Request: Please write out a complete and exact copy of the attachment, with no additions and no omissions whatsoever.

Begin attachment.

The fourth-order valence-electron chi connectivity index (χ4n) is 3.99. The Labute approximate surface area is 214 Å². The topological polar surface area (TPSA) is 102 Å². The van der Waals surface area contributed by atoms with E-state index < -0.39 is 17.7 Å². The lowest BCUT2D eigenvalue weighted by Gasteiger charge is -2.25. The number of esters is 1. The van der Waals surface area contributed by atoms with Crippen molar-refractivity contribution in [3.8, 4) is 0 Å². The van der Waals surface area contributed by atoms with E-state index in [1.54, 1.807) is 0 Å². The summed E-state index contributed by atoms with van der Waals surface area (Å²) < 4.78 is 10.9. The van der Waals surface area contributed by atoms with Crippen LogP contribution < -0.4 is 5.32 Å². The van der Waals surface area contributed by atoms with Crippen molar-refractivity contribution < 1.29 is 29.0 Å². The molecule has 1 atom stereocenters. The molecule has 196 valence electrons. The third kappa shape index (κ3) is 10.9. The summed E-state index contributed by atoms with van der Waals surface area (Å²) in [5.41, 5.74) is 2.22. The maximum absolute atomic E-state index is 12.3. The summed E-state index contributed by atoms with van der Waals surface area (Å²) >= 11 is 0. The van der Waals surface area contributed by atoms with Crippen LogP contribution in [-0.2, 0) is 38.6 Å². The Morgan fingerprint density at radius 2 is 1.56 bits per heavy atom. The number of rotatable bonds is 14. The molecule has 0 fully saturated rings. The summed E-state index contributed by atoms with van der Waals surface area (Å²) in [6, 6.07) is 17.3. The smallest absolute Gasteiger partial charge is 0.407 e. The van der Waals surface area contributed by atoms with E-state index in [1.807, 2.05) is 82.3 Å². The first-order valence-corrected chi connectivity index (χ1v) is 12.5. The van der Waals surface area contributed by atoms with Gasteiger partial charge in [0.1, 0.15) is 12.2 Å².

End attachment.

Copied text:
The fourth-order valence-electron chi connectivity index (χ4n) is 3.99. The Labute approximate surface area is 214 Å². The topological polar surface area (TPSA) is 102 Å². The van der Waals surface area contributed by atoms with E-state index < -0.39 is 17.7 Å². The lowest BCUT2D eigenvalue weighted by Gasteiger charge is -2.25. The number of esters is 1. The van der Waals surface area contributed by atoms with Crippen molar-refractivity contribution in [3.8, 4) is 0 Å². The van der Waals surface area contributed by atoms with E-state index in [1.54, 1.807) is 0 Å². The summed E-state index contributed by atoms with van der Waals surface area (Å²) < 4.78 is 10.9. The van der Waals surface area contributed by atoms with Crippen LogP contribution < -0.4 is 5.32 Å². The van der Waals surface area contributed by atoms with Crippen molar-refractivity contribution < 1.29 is 29.0 Å². The molecule has 1 atom stereocenters. The molecule has 196 valence electrons. The third kappa shape index (κ3) is 10.9. The summed E-state index contributed by atoms with van der Waals surface area (Å²) in [5.41, 5.74) is 2.22. The maximum absolute atomic E-state index is 12.3. The summed E-state index contributed by atoms with van der Waals surface area (Å²) >= 11 is 0. The van der Waals surface area contributed by atoms with Crippen LogP contribution in [-0.2, 0) is 38.6 Å². The Morgan fingerprint density at radius 2 is 1.56 bits per heavy atom. The number of rotatable bonds is 14. The molecule has 0 fully saturated rings. The summed E-state index contributed by atoms with van der Waals surface area (Å²) in [6, 6.07) is 17.3. The smallest absolute Gasteiger partial charge is 0.407 e. The van der Waals surface area contributed by atoms with E-state index in [1.807, 2.05) is 82.3 Å². The first-order valence-corrected chi connectivity index (χ1v) is 12.5. The van der Waals surface area contributed by atoms with Gasteiger partial charge in [0.1, 0.15) is 12.2 Å².